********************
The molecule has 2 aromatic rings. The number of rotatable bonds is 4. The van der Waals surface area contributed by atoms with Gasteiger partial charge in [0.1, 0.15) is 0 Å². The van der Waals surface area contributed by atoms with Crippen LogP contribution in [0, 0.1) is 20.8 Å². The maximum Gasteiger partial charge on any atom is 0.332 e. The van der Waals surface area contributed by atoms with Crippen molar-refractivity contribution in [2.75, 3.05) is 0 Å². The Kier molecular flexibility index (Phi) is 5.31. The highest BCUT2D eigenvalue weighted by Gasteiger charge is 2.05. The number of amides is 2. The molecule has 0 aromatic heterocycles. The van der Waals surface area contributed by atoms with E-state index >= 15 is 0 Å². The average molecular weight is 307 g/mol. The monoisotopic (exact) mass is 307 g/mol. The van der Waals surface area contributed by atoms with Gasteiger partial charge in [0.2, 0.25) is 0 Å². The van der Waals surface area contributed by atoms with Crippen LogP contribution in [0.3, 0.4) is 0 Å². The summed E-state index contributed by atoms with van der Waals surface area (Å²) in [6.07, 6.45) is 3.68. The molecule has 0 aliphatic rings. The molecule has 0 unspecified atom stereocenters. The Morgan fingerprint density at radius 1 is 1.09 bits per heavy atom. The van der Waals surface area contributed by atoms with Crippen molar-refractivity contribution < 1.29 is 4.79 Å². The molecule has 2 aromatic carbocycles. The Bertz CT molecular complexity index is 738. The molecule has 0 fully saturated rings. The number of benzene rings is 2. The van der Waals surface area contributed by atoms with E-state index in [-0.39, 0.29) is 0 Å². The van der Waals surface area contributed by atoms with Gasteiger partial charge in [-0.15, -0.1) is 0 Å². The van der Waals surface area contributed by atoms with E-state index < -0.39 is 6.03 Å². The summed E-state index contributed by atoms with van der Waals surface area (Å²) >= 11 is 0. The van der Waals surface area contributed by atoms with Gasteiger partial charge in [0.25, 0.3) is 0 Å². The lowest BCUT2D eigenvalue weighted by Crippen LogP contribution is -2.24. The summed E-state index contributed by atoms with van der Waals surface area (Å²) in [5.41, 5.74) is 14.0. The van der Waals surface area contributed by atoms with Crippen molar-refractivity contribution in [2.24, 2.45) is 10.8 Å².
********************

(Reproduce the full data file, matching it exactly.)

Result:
The molecule has 2 aromatic rings. The number of rotatable bonds is 4. The van der Waals surface area contributed by atoms with Gasteiger partial charge in [0.1, 0.15) is 0 Å². The van der Waals surface area contributed by atoms with Crippen LogP contribution in [0, 0.1) is 20.8 Å². The maximum Gasteiger partial charge on any atom is 0.332 e. The van der Waals surface area contributed by atoms with Crippen molar-refractivity contribution in [2.75, 3.05) is 0 Å². The Kier molecular flexibility index (Phi) is 5.31. The highest BCUT2D eigenvalue weighted by Gasteiger charge is 2.05. The number of amides is 2. The molecule has 0 aromatic heterocycles. The van der Waals surface area contributed by atoms with E-state index >= 15 is 0 Å². The average molecular weight is 307 g/mol. The monoisotopic (exact) mass is 307 g/mol. The van der Waals surface area contributed by atoms with Gasteiger partial charge in [0.2, 0.25) is 0 Å². The van der Waals surface area contributed by atoms with Crippen LogP contribution in [0.3, 0.4) is 0 Å². The summed E-state index contributed by atoms with van der Waals surface area (Å²) in [6.07, 6.45) is 3.68. The molecule has 0 aliphatic rings. The molecule has 0 unspecified atom stereocenters. The Morgan fingerprint density at radius 1 is 1.09 bits per heavy atom. The van der Waals surface area contributed by atoms with Crippen molar-refractivity contribution < 1.29 is 4.79 Å². The molecule has 2 aromatic carbocycles. The Bertz CT molecular complexity index is 738. The molecule has 0 fully saturated rings. The number of benzene rings is 2. The van der Waals surface area contributed by atoms with E-state index in [-0.39, 0.29) is 0 Å². The van der Waals surface area contributed by atoms with Gasteiger partial charge in [-0.15, -0.1) is 0 Å². The van der Waals surface area contributed by atoms with E-state index < -0.39 is 6.03 Å². The summed E-state index contributed by atoms with van der Waals surface area (Å²) >= 11 is 0. The van der Waals surface area contributed by atoms with Gasteiger partial charge in [0.25, 0.3) is 0 Å². The lowest BCUT2D eigenvalue weighted by Crippen LogP contribution is -2.24. The summed E-state index contributed by atoms with van der Waals surface area (Å²) in [5.41, 5.74) is 14.0. The van der Waals surface area contributed by atoms with Crippen molar-refractivity contribution in [2.24, 2.45) is 10.8 Å².